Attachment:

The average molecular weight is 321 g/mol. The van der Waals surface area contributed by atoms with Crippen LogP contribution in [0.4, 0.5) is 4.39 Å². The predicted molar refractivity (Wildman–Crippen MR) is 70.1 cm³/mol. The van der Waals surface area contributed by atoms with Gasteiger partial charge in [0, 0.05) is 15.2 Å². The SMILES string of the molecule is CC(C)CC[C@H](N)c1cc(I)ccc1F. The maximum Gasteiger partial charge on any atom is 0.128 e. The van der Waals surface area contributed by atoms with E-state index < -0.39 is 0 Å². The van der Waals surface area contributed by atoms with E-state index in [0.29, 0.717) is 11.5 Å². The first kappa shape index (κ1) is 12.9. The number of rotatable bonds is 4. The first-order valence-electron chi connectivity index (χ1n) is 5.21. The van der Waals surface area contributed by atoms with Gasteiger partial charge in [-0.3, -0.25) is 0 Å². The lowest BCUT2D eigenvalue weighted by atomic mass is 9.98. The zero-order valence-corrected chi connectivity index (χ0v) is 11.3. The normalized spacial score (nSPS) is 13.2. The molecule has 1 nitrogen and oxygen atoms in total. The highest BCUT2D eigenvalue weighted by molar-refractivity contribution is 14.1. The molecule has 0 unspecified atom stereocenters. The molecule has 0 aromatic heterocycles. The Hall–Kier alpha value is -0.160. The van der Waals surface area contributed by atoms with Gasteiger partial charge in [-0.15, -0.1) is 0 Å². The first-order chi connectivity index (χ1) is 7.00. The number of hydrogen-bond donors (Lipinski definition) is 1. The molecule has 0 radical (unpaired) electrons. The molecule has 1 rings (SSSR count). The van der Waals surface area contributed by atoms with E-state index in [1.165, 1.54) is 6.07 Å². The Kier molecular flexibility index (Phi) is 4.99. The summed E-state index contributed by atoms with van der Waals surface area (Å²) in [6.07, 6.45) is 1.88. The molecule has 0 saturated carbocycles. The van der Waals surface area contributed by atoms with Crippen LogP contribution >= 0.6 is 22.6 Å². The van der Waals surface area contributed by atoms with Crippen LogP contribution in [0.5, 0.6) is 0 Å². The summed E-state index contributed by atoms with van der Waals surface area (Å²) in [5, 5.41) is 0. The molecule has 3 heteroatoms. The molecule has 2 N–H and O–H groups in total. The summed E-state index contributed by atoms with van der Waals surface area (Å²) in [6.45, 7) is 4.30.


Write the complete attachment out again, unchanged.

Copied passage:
The average molecular weight is 321 g/mol. The van der Waals surface area contributed by atoms with Crippen LogP contribution in [0.4, 0.5) is 4.39 Å². The predicted molar refractivity (Wildman–Crippen MR) is 70.1 cm³/mol. The van der Waals surface area contributed by atoms with Gasteiger partial charge in [0, 0.05) is 15.2 Å². The SMILES string of the molecule is CC(C)CC[C@H](N)c1cc(I)ccc1F. The maximum Gasteiger partial charge on any atom is 0.128 e. The van der Waals surface area contributed by atoms with E-state index < -0.39 is 0 Å². The van der Waals surface area contributed by atoms with E-state index in [0.29, 0.717) is 11.5 Å². The first kappa shape index (κ1) is 12.9. The number of rotatable bonds is 4. The first-order valence-electron chi connectivity index (χ1n) is 5.21. The van der Waals surface area contributed by atoms with Gasteiger partial charge in [-0.3, -0.25) is 0 Å². The lowest BCUT2D eigenvalue weighted by atomic mass is 9.98. The zero-order valence-corrected chi connectivity index (χ0v) is 11.3. The normalized spacial score (nSPS) is 13.2. The molecule has 1 nitrogen and oxygen atoms in total. The highest BCUT2D eigenvalue weighted by molar-refractivity contribution is 14.1. The molecule has 0 unspecified atom stereocenters. The molecule has 0 aromatic heterocycles. The Hall–Kier alpha value is -0.160. The van der Waals surface area contributed by atoms with Gasteiger partial charge in [-0.15, -0.1) is 0 Å². The first-order chi connectivity index (χ1) is 7.00. The number of hydrogen-bond donors (Lipinski definition) is 1. The molecule has 0 radical (unpaired) electrons. The molecule has 1 rings (SSSR count). The van der Waals surface area contributed by atoms with E-state index in [1.165, 1.54) is 6.07 Å². The Kier molecular flexibility index (Phi) is 4.99. The summed E-state index contributed by atoms with van der Waals surface area (Å²) in [6.07, 6.45) is 1.88. The molecule has 0 saturated carbocycles. The van der Waals surface area contributed by atoms with Crippen LogP contribution >= 0.6 is 22.6 Å². The van der Waals surface area contributed by atoms with Crippen LogP contribution in [0.5, 0.6) is 0 Å². The summed E-state index contributed by atoms with van der Waals surface area (Å²) in [5, 5.41) is 0. The molecule has 3 heteroatoms. The molecule has 2 N–H and O–H groups in total. The summed E-state index contributed by atoms with van der Waals surface area (Å²) in [6.45, 7) is 4.30.